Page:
March 17, 2008
For the past several years, Zinah has been on kidney meds, and was doing well, but in the last month she had lost a lot of weight, and it was obvious she was in decline. Last Thursday, it was evident that she was ready to go, as she’d stopped eating and was having difficulty moving and was in some pain. She went to the great catnip fields in the sky Thursday morning.
Eighteen years ago in March, I went to the SF SPCA and knew from the moment I saw her that we were meant to be together. She was just a “catolescent” when she came home with me at the age of 8 months, and delighted in chasing her treats from one end of the house to the other. Every evening she would meet me at the door to say hello. She loved to chase her catnip mice, delighted in sunning herself in the studio, and enjoyed meeting all the dancers who came to classes on Francisco Street. All of us got a great laugh when she walked into the studio as we were all practicing one-footed shimmies and holding onto the walls – she saw what we were doing, and obligingly propped her little front paws on the mirror and started wagging her tail in time to the music!
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February 1, 2008
Good intentions – hah! The sweater hasn’t been touched in three weeks; two days before a scheduled departure for parts snowy, I had about 3/4 of the first sleeve done, and tried it on. Either this was a very good thing, or really stupid. Had I just kept on knitting, I probably would have had a warm sweater for the trip – but it would have had sleeves wide enough to carry groceries in! OK, so it’s probably good in the long run, but I didn’t have time to finish it before leaving, so I thought I would take along a baby sweater to knit on the trip. I was going to try EZ’s Baby Surprise, and thought I had it well in hand, but I should know that every time I want to start a new project, I shouldn’t try to do it on the road. What with airports and hotels and a baby to tend and hours in a van, you would think it wouldn’t be that big a deal to do straight garter stitch.
In my insanity, I first managed to decrease only on one side of the markers; about 10 rows in, I realized the problem and ripped it out. Then I started over and was decreasing on both sides of the marker, but got confused (I think it was the 4:30 am departure without caffiene) and decided I was doing it wrong. Yeah, you try reading a xerox of the pattern in Midway Airport when the cleaning crews are all working and there’s a wide-awake baby making conversation and the TVs are all set to some shopping channel that is at a volume appropriate for a football stadium. So I gamely started it again. Somewhere near Albany NY, I gave it up and cast on for a top-down raglan cardigan.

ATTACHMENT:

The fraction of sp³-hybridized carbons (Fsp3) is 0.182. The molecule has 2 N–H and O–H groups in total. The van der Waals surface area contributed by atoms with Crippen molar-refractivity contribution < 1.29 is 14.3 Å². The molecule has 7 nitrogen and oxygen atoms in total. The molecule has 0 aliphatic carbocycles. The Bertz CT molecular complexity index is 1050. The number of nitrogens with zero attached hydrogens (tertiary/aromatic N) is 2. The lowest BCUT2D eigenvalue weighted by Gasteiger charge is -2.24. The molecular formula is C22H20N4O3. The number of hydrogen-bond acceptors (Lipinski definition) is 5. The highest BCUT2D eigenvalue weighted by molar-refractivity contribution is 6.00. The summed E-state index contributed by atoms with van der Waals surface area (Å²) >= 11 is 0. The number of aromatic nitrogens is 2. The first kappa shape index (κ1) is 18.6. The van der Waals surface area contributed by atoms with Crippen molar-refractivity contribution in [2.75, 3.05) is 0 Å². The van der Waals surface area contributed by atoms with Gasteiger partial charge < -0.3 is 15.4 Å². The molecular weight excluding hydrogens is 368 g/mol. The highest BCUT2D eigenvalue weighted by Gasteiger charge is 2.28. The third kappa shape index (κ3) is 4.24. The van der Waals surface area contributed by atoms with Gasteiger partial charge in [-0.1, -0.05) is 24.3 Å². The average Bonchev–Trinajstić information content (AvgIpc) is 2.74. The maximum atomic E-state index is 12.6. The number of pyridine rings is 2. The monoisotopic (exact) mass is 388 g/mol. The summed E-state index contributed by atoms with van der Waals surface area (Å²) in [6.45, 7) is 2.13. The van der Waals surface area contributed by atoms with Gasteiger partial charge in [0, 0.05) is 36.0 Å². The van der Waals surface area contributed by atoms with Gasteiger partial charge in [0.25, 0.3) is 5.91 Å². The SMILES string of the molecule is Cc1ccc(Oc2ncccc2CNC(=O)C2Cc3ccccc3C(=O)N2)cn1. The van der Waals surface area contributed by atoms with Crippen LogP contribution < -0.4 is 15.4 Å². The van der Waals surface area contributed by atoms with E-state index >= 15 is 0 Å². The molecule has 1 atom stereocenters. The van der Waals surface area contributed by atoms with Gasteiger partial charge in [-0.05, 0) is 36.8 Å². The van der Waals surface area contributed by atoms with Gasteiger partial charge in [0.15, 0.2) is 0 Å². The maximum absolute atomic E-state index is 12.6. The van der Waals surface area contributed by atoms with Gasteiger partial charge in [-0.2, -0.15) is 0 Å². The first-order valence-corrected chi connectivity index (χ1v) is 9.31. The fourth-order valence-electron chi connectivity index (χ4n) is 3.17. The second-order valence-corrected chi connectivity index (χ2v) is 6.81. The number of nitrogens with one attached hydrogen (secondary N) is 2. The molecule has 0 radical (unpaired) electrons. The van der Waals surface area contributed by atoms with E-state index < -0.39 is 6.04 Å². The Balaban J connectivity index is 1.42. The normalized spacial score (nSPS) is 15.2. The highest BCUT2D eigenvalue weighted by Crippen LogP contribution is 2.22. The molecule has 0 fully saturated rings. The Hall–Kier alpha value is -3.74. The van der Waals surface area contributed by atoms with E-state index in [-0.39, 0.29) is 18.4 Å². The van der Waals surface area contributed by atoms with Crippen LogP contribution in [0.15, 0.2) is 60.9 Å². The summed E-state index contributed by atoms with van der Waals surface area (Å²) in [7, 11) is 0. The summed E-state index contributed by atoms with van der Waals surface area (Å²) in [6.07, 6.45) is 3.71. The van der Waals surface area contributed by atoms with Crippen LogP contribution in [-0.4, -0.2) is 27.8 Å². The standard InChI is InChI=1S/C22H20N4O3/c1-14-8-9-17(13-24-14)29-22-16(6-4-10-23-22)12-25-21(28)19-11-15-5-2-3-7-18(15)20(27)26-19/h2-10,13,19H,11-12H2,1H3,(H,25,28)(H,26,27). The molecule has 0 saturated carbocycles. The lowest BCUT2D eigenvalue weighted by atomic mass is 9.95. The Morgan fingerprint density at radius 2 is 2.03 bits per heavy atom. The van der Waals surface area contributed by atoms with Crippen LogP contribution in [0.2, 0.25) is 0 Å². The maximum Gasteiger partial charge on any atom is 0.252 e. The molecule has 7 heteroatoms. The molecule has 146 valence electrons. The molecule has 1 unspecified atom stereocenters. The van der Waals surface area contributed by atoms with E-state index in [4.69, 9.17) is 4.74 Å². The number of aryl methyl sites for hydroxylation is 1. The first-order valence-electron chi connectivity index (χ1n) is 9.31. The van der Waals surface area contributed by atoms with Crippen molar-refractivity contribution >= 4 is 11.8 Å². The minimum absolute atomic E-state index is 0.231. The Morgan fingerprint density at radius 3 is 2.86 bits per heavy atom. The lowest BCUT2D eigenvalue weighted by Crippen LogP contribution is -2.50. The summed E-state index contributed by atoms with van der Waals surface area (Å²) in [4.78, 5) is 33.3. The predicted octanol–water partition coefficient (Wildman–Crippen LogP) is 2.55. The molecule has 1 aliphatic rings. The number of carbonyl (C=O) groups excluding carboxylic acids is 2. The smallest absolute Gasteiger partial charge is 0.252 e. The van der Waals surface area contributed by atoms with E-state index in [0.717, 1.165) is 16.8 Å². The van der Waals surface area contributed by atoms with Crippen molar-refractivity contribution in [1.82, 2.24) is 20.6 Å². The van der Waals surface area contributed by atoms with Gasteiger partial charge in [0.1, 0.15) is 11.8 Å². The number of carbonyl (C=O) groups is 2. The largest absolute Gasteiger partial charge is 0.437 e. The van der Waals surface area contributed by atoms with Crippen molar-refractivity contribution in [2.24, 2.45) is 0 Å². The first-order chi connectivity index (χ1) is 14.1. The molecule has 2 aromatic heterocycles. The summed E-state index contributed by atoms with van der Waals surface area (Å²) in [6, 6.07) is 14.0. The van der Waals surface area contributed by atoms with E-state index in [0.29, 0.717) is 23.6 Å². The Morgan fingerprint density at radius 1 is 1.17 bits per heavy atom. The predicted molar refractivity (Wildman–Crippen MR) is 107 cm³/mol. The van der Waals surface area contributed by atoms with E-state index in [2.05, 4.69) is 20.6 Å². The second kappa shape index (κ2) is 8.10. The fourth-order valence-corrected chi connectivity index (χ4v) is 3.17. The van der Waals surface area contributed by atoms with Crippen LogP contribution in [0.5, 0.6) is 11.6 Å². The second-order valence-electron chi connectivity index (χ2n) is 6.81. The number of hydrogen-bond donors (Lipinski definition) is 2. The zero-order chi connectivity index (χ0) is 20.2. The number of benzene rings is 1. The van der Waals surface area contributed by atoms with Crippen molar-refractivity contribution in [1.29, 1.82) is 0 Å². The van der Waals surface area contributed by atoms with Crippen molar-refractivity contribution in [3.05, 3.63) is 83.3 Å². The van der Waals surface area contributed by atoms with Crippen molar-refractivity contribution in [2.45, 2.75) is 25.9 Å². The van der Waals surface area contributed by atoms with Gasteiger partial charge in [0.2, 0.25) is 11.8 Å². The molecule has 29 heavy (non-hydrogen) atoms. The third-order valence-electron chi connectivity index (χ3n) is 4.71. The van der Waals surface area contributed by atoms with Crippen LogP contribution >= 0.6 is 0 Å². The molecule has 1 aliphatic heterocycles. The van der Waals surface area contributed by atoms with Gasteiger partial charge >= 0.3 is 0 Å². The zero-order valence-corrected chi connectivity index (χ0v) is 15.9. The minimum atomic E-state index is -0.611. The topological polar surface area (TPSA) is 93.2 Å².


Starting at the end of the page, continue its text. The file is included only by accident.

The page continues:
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December 8, 2007
Aloha, Shalom, Salaam Aleikum, Bienvenue, Wilcommen, and Hello! What the Flock is my first attempt at blogging, and thank you for taking a moment to check it out. It represents how bemused I am at the rate at which knitting is taking over my life. You’ve heard the one about what the sheep herder did when things got heavy – he got the flock out of town…
I’m a semi-accomplished knitter who took up the craft about 5 years ago; it seems I’m a very slow starter but am getting up to speed and enjoy finding ways to challenge myself to develop my range of techniques and build my confidence, as you’ll see by some of my projects and how they grow.
Depending on the circumstances, knitting is an obsession,a learning curve, a tonic, and a depressant. But Obsessive seems to be the dominant mode.The fact that my car seems to have developed a yarn compass, or that yarn seems to be hiding in an inordinate number of places in my house, could be an indicator that I’m well into the compulsive stage. If I find myself in a new town, is it a problem that the first thing I do after putting down my suitcase is to look in the Yellow Pages for a yarn store – that is, if I haven’t already Googled that information, located my hotel, and mapped a course to everything that’s conceivably in reach and ascertained their hours of operation?
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